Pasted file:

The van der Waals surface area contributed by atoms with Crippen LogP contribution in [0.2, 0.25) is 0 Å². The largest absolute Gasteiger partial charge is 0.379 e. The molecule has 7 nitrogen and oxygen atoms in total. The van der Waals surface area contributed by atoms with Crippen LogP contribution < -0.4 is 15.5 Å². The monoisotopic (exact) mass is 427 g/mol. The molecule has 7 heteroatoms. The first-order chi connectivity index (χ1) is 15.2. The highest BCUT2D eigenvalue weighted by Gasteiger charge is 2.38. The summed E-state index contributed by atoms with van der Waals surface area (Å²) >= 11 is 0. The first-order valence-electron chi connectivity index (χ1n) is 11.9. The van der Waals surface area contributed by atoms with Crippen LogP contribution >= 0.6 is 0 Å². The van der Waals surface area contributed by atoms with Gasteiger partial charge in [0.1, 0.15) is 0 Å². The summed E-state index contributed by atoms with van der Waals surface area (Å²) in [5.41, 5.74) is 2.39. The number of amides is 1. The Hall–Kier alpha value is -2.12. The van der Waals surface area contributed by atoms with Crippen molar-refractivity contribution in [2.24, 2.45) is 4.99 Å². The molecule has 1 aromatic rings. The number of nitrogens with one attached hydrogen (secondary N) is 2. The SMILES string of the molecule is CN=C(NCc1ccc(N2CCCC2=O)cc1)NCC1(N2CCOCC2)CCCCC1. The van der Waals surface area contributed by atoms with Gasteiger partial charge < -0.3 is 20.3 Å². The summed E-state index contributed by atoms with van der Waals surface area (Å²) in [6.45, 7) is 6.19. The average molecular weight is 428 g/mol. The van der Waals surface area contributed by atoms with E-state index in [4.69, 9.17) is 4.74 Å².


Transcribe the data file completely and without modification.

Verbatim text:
The van der Waals surface area contributed by atoms with Crippen LogP contribution in [0.2, 0.25) is 0 Å². The largest absolute Gasteiger partial charge is 0.379 e. The molecule has 7 nitrogen and oxygen atoms in total. The van der Waals surface area contributed by atoms with Crippen LogP contribution < -0.4 is 15.5 Å². The monoisotopic (exact) mass is 427 g/mol. The molecule has 7 heteroatoms. The first-order chi connectivity index (χ1) is 15.2. The highest BCUT2D eigenvalue weighted by Gasteiger charge is 2.38. The summed E-state index contributed by atoms with van der Waals surface area (Å²) >= 11 is 0. The first-order valence-electron chi connectivity index (χ1n) is 11.9. The van der Waals surface area contributed by atoms with Crippen LogP contribution >= 0.6 is 0 Å². The van der Waals surface area contributed by atoms with Gasteiger partial charge in [0.1, 0.15) is 0 Å². The summed E-state index contributed by atoms with van der Waals surface area (Å²) in [5.41, 5.74) is 2.39. The number of amides is 1. The Hall–Kier alpha value is -2.12. The van der Waals surface area contributed by atoms with Crippen molar-refractivity contribution in [2.24, 2.45) is 4.99 Å². The molecule has 1 aromatic rings. The number of nitrogens with one attached hydrogen (secondary N) is 2. The SMILES string of the molecule is CN=C(NCc1ccc(N2CCCC2=O)cc1)NCC1(N2CCOCC2)CCCCC1. The van der Waals surface area contributed by atoms with Gasteiger partial charge < -0.3 is 20.3 Å². The summed E-state index contributed by atoms with van der Waals surface area (Å²) in [6.45, 7) is 6.19. The average molecular weight is 428 g/mol. The van der Waals surface area contributed by atoms with E-state index in [4.69, 9.17) is 4.74 Å².